No hard feelings: 49ers get Smith's deal done

Smith's new deal can pay him up to $33 million

No hard feelings on Alex Smith's part that the San Francisco 49ers pursued Peyton Manning. In the end, Smith is right back where he expected to be all along — with the only franchise he has ever known.

The free-agent quarterback signed his three-year deal with the 49ers at last on Wednesday. It will pay him $8 million per season with $16.5 million guaranteed, according to a person with knowledge of the contract.

The person, who spoke on condition of anonymity Wednesday because the contract details weren't made public, said Smith's deal can pay him up to $33 million.

Smith signed at team headquarters a day after Manning was formally introduced in Denver after the 49ers pursued the four-time NFL MVP. San Francisco coach Jim Harbaugh worked out Manning at Duke last week.

"Not offended at all. I would have relished the opportunity to compete for the starting quarterback job with Peyton Manning," Smith said. "I feel I've been through way worse than this. Free agency is always going to be a little crazy, maybe this year more than most. You get to a point you stop worrying about that stuff."

The 27-year-old Smith met with Miami on Sunday but ultimately decided to stay put with the storied franchise that drafted him first overall in 2005. Smith said his talks with the Dolphins during a 5 ½-hour meeting "seemed serious at the time."

Smith said Harbaugh and general manager Trent Baalke came to see him to inform the quarterback they were going to pursue Manning.

"Obviously it was a little unexpected, but that's part of the deal. This is free agency and this is the NFL, and those things happen," Smith said.

Everybody involved seemed relieved Wednesday to move ahead with preparations for 2012. The 49ers last week added wide receivers Randy Moss and Mario Manningham — and Smith is eager to get to work with them soon.

"Thanks for choosing the 49ers Alex. Sorry it was a tough week," 49ers CEO Jed York said Wednesday on Twitter.

Smith had a breakthrough season last year, throwing for 3,150 yards and 17 touchdowns to help San Francisco reach the NFC title game.

Both sides made it clear after the Niners' 20-17 overtime loss to the eventual Super Bowl champion New York Giants in the NFC championship game that they planned to work out a new deal.

It just took a little while longer than expected after Manning briefly entered the picture.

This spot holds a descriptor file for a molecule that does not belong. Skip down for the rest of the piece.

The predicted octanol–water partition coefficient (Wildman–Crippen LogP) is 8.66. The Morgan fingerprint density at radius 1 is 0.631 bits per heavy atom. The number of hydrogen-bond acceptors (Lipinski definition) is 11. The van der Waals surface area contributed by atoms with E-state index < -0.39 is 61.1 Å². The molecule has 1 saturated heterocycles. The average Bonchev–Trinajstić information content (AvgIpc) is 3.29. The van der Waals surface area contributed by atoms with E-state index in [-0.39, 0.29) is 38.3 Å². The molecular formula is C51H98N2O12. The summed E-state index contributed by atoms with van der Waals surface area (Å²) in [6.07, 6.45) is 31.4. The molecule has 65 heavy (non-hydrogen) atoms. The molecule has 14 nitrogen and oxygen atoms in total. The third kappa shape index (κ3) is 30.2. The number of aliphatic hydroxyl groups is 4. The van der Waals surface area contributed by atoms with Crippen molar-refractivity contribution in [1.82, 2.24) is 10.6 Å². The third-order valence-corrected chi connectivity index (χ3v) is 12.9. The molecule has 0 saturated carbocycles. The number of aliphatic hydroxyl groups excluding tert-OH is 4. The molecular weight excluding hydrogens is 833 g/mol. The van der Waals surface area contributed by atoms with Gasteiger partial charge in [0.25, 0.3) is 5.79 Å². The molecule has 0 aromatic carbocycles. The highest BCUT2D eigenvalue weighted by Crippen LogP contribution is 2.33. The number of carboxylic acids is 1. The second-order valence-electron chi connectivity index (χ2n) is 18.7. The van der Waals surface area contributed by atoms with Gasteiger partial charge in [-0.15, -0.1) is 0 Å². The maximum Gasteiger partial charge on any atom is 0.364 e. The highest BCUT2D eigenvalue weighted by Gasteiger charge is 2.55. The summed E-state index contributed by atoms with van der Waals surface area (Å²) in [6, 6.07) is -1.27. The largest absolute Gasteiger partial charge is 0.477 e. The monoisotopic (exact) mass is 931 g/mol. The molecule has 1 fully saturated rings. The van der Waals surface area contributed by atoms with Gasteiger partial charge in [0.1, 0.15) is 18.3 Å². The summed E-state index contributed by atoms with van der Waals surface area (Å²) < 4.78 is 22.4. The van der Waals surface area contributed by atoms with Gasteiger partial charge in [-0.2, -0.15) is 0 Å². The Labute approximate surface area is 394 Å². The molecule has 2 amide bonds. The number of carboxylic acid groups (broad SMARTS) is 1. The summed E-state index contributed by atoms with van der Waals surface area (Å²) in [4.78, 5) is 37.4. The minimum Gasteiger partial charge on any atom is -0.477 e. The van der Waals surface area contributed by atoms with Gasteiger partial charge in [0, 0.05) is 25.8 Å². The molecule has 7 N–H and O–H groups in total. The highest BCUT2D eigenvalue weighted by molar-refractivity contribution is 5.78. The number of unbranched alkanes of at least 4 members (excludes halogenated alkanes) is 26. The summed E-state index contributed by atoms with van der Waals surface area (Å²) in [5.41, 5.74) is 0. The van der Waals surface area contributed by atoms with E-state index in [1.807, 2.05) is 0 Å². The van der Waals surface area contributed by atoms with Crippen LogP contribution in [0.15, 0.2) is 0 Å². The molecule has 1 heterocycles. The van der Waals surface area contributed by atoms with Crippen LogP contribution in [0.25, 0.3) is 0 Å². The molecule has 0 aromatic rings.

"We are pleased that Alex has chosen to continue his career as a 49er," Baalke said. "His contributions were instrumental to our success in 2011, and we look forward to the continued growth of our offense under his leadership."

Smith and Harbaugh built a strong working relationship in a matter of months, and Smith has long said he understands the business side of the NFL. So, it shouldn't take long for Harbaugh and Smith to start looking forward to making another special run in 2012.

"It's a very strong relationship," Harbaugh told reporters while leaving team headquarters Tuesday, noting nothing had changed in Smith being "our guy."

Smith reiterated that Wednesday.

"As good as they've always been and getting better," he said of his dealings with Harbaugh. "The thing from Day 1, when I first met coach Harbaugh, is he's always been up front and always been honest with me. He's continued to do that during this entire process. That's one of the reasons I love playing for him, so no question. Now, obviously looking forward to having an offseason with him."

Last spring, Harbaugh handed over his playbook to Smith during a brief lifting of the lockout — a show of confidence in the QB even though he wasn't under contract. Smith wound up re-signing for $4.9 million, then earned a $1 million bonus for making the playoffs as the 49ers ended an eight-year stretch without a postseason berth or winning record.

Now, he is getting some job security and a nice raise to boot.

"Really the money wasn't the issue. Money is great for security but I'm not a guy who has a bunch of flashy cars," Smith said.

York had said the team's three-year offer still stood despite the pursuit of Manning, and it was just up to Smith to sign. The quarterback said he didn't have a problem that his agency, CAA Sports, was also negotiating and representing Manning.

"I'm glad that this is finally done. For me this was the plan all along," Smith said. "Since the season ended I wanted to be back here. It dragged out a little bit but I'm glad it's over. Glad it's done. Glad to get back to work."

Long booed by his home fans at Candlestick Park, Smith had only five interceptions last year as San Francisco went 13-3 to win its first division title since 2002. That was a remarkable turnaround under first-year coach and 15-year NFL quarterback Harbaugh — the NFL coach of the year — who declared his confidence in Smith as a winner from Day 1 when Harbaugh was hired away from Stanford in January 2011.

San Francisco went 6-2 on the road and won four of those games in comeback fashion — and Smith rallied his team from behind five times in all, not to mention a 36-32 victory against the favored Saints in the NFC divisional playoffs. Smith completed a 14-yard touchdown pass to Davis with 9 seconds left to seal it after Drew Brees had put his team ahead.

Smith said he was ready to battle Manning for the No. 1 job in training camp if it came to that.

"I know that this is my job. I feel like I've earned it," Smith said. "I've earned the right to compete for it. I've always welcomed competition and will continue to welcome it."

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